Friday, January 14, 2011

Censorship, Maturity, and the N-Word

As you may have heard, an Alabama publisher will soon be a releasing an edition of Mark Twain’s The Adventures of Huckleberry Finn that replaces the n-word (which, just so everyone’s on the same page, is “nigger”) with the more reader-friendly “slave.” Amidst cries of censoring what is arguably the most important work of American literature, editor Alan Gribben maintains that he changed the word to appeal both to a more general reader and to schools who wouldn’t feel comfortable teaching the book in the 21st century. I feel his intentions are honorable, certainly, as anyone who tries to make literature more accessible to the public usually gets a thumbs up from me. However, in this case the politically-correct edition is merely a way of avoiding the problem by limiting the scope of Twain’s vision.

I’m no expert on Twain, and I’m slightly ashamed of how few of his works I’ve read (especially when this blog has least one regular and one occasional reader that could comment on Twain’s character far more completely than I could), but I do know about using words in context. When 1930s editions of the Hardy Boys series use outdated stereotypes of Asians, African-Americans, or Jewish people as part of their narrative structure, those stereotypes are like a time capsule showing how the author embraced those stereotypes during that time period. In Goldfinger, when Ian Fleming has Bond go off on a tangent about how the abundance of “pansies” in modern society is the result of increased equality between the sexes, it does a lot to show Fleming’s individual opinions of homosexuality and women’s rights. And, if some blogger refers to an African-American as a “nigger” in a derogatory fashion, it means that blogger is just being racist.

However, racist language can also be used consciously in fiction and nonfiction to help readers understand the attitudes of both society and individuals. Skilled writers can put racial slurs into the mouths of their characters without having those words embody their own ideals, using the language as part of a vivid world in which racism is an inherent part. In Nelson Mandela’s autobiography, for example, he is not shy about having his racist white characters use racist language because he wants the reader to see them as racist. Simple, yes? Were he to hold back for fear of offending people, readers would not have a complete sense of how the controlling white minority in South America treated Mandela and the other blacks.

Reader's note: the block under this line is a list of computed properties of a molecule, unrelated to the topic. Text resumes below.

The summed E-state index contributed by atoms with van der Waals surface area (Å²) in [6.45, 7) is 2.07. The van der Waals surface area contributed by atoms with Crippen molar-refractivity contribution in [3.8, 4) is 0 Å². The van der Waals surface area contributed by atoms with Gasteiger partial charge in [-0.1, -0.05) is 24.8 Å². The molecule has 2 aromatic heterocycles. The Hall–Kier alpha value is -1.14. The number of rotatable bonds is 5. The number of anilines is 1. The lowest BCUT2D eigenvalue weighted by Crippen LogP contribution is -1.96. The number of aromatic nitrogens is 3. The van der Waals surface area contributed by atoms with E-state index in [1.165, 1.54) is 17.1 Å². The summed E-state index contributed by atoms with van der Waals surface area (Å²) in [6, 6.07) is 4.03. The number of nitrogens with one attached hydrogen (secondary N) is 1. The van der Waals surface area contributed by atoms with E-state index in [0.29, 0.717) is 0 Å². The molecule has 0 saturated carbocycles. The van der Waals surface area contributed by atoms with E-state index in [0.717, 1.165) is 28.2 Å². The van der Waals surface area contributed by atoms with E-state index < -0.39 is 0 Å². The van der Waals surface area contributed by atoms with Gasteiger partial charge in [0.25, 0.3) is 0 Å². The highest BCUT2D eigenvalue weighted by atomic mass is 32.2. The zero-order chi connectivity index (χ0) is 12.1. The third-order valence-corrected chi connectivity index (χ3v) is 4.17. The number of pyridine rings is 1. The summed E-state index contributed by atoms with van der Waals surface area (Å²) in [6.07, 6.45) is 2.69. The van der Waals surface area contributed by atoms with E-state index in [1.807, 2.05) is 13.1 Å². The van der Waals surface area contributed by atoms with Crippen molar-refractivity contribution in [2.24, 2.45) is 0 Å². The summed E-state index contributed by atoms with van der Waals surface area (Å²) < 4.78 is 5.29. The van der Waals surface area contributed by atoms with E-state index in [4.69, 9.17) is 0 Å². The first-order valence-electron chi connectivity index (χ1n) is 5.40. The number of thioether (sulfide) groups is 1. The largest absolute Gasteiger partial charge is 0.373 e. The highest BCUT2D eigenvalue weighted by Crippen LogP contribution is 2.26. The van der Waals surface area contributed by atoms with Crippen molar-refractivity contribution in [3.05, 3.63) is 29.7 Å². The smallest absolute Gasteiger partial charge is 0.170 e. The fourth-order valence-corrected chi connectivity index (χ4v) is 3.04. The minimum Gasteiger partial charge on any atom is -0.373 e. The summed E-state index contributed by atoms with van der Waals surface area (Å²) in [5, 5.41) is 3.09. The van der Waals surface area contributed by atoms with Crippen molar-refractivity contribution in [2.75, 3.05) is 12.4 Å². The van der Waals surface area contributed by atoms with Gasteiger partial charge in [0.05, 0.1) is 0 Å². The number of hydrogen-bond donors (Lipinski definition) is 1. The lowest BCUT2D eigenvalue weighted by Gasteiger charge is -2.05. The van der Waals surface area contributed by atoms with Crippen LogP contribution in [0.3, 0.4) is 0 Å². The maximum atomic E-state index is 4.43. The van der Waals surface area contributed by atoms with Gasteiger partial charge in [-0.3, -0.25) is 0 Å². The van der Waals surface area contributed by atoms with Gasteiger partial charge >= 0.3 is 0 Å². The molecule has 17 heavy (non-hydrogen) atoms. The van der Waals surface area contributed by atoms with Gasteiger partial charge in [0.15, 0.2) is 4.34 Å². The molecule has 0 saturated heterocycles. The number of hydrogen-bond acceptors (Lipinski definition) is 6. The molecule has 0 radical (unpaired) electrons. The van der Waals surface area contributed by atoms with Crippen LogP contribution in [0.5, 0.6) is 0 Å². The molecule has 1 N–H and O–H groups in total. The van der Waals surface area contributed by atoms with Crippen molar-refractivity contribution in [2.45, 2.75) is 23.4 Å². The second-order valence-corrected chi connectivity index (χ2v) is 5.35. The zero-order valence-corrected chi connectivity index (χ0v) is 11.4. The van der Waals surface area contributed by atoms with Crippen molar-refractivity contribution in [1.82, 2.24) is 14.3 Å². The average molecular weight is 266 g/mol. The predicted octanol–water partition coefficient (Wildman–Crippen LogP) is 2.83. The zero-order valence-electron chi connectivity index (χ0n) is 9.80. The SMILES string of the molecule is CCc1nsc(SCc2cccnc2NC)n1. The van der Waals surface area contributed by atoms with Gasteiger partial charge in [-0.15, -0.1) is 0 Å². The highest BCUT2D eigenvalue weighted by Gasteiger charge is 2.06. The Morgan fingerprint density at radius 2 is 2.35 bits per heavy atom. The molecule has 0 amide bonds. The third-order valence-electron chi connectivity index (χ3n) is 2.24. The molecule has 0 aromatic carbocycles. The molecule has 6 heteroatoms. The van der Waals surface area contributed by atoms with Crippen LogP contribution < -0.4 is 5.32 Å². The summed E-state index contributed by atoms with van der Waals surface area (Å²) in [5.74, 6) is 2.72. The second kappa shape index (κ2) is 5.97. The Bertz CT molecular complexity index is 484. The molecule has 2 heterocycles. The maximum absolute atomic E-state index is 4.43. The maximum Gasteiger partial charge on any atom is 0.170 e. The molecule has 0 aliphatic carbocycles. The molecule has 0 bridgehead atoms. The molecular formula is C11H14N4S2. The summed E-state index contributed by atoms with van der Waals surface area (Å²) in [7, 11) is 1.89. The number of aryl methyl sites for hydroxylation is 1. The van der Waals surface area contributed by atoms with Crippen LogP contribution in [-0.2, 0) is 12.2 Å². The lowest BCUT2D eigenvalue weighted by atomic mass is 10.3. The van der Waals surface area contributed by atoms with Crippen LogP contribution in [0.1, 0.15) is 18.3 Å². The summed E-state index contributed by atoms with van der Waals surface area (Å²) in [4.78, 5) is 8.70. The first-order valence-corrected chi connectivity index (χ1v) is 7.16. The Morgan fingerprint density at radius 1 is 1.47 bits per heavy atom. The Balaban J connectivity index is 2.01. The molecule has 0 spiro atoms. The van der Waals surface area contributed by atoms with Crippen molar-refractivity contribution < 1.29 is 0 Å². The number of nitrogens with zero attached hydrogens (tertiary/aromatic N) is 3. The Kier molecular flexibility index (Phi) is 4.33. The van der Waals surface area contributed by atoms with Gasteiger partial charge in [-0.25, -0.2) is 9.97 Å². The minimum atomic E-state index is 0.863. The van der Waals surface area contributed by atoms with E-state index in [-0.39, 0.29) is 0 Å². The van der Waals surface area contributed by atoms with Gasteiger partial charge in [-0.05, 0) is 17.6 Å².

Shelly Fisher Fishkin summarizes this point far more coherently than I in a New York times article about the removal of the n-word from Huck Finn:

To understand how racism works in America, it is necessary to understand how this word has been used to inflict pain on black people, challenge their humanity, and undercut their achievements…to criticize racism effectively you have to make your reader hear how racists sound in all their offensive ugliness.

In literature, you simply can’t portray racist attitudes effectively without using racist language. Of course you could capture racism through another medium like sculpture or interpretive dance, but in writing the words have to carry the feeling. To shy away from that language is to create a weaker picture of racism on the printed page.

To use one of my favorite literary characters as a final example, Jason Compson, the paranoid, self-righteous, misogynistic, racist narrator from William Faulkner’s The Sound and the Fury, not only refers to all of the novels black characters as “niggers,” he treats women like trash. The latter opinion is summarized perfectly in his opening line of Part III: “Once a bitch, always a bitch, what I say.” Jason goes on to say and do terrible things to women, and as part of his overall character, of course he would use the term “bitch” to refer to the opposite sex. To remove this line because someone was offended by the word “bitch” is to destroy an integral part of Jason Compson, just like cutting out “nigger” tones down the realistic intensity of Twain’s racist characters.

Instead of worrying about offending students or the general public, responsible teachers and parents should show how these words are used in context, and responsible readers should make every attempt to understand the difference between Twain’s language and that of the Hardy Boys. Learning about how to control language is part of becoming a better reader and writer, and understanding which attitudes are worth considering and which aren’t is an important part of growing up.

Fortunately there’s still some hope. In order to preserve the author’s original tone, the Japanese translator of The Sound and the Fury chose outdated, racist Japanese to match the English that Faulkner so carefully chose. At least some editors are still aware of the power of language.

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